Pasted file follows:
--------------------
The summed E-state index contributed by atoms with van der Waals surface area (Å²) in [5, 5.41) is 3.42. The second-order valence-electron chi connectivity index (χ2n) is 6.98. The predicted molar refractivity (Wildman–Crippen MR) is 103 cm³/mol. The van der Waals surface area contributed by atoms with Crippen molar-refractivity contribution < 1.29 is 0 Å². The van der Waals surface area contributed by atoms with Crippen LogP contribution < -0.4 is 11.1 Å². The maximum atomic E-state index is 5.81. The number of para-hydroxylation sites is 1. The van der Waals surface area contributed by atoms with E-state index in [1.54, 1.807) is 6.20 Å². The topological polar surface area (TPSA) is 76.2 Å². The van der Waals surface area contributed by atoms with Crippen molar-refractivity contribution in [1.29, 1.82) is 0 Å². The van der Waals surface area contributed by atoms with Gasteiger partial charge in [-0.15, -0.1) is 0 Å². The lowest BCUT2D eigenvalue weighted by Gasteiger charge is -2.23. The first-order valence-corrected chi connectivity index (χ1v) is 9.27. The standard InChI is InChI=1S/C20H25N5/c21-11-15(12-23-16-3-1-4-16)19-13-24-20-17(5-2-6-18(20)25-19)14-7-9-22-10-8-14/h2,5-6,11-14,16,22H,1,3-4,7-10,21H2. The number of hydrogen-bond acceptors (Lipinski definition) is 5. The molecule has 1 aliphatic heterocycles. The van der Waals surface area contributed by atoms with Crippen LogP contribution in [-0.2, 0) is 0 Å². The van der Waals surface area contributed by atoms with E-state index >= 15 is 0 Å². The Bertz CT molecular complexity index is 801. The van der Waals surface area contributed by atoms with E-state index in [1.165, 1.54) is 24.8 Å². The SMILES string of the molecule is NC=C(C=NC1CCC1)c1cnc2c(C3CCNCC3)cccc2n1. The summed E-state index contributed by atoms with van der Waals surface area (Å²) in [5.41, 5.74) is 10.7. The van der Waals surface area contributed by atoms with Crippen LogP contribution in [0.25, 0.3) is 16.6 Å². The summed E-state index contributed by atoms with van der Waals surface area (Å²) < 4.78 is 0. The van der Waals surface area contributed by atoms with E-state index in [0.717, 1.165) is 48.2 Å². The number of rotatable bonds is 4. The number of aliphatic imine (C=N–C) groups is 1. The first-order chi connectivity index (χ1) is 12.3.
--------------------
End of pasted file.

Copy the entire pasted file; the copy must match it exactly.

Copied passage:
The summed E-state index contributed by atoms with van der Waals surface area (Å²) in [5, 5.41) is 3.42. The second-order valence-electron chi connectivity index (χ2n) is 6.98. The predicted molar refractivity (Wildman–Crippen MR) is 103 cm³/mol. The van der Waals surface area contributed by atoms with Crippen molar-refractivity contribution < 1.29 is 0 Å². The van der Waals surface area contributed by atoms with Crippen LogP contribution < -0.4 is 11.1 Å². The maximum atomic E-state index is 5.81. The number of para-hydroxylation sites is 1. The van der Waals surface area contributed by atoms with E-state index in [1.54, 1.807) is 6.20 Å². The topological polar surface area (TPSA) is 76.2 Å². The van der Waals surface area contributed by atoms with Crippen molar-refractivity contribution in [1.29, 1.82) is 0 Å². The van der Waals surface area contributed by atoms with Gasteiger partial charge in [-0.15, -0.1) is 0 Å². The lowest BCUT2D eigenvalue weighted by Gasteiger charge is -2.23. The first-order valence-corrected chi connectivity index (χ1v) is 9.27. The standard InChI is InChI=1S/C20H25N5/c21-11-15(12-23-16-3-1-4-16)19-13-24-20-17(5-2-6-18(20)25-19)14-7-9-22-10-8-14/h2,5-6,11-14,16,22H,1,3-4,7-10,21H2. The number of hydrogen-bond acceptors (Lipinski definition) is 5. The molecule has 1 aliphatic heterocycles. The van der Waals surface area contributed by atoms with Crippen LogP contribution in [-0.2, 0) is 0 Å². The van der Waals surface area contributed by atoms with E-state index >= 15 is 0 Å². The Bertz CT molecular complexity index is 801. The van der Waals surface area contributed by atoms with E-state index in [1.165, 1.54) is 24.8 Å². The SMILES string of the molecule is NC=C(C=NC1CCC1)c1cnc2c(C3CCNCC3)cccc2n1. The summed E-state index contributed by atoms with van der Waals surface area (Å²) in [5.41, 5.74) is 10.7. The van der Waals surface area contributed by atoms with Crippen LogP contribution in [0.25, 0.3) is 16.6 Å². The summed E-state index contributed by atoms with van der Waals surface area (Å²) < 4.78 is 0. The van der Waals surface area contributed by atoms with E-state index in [0.717, 1.165) is 48.2 Å². The number of rotatable bonds is 4. The number of aliphatic imine (C=N–C) groups is 1. The first-order chi connectivity index (χ1) is 12.3.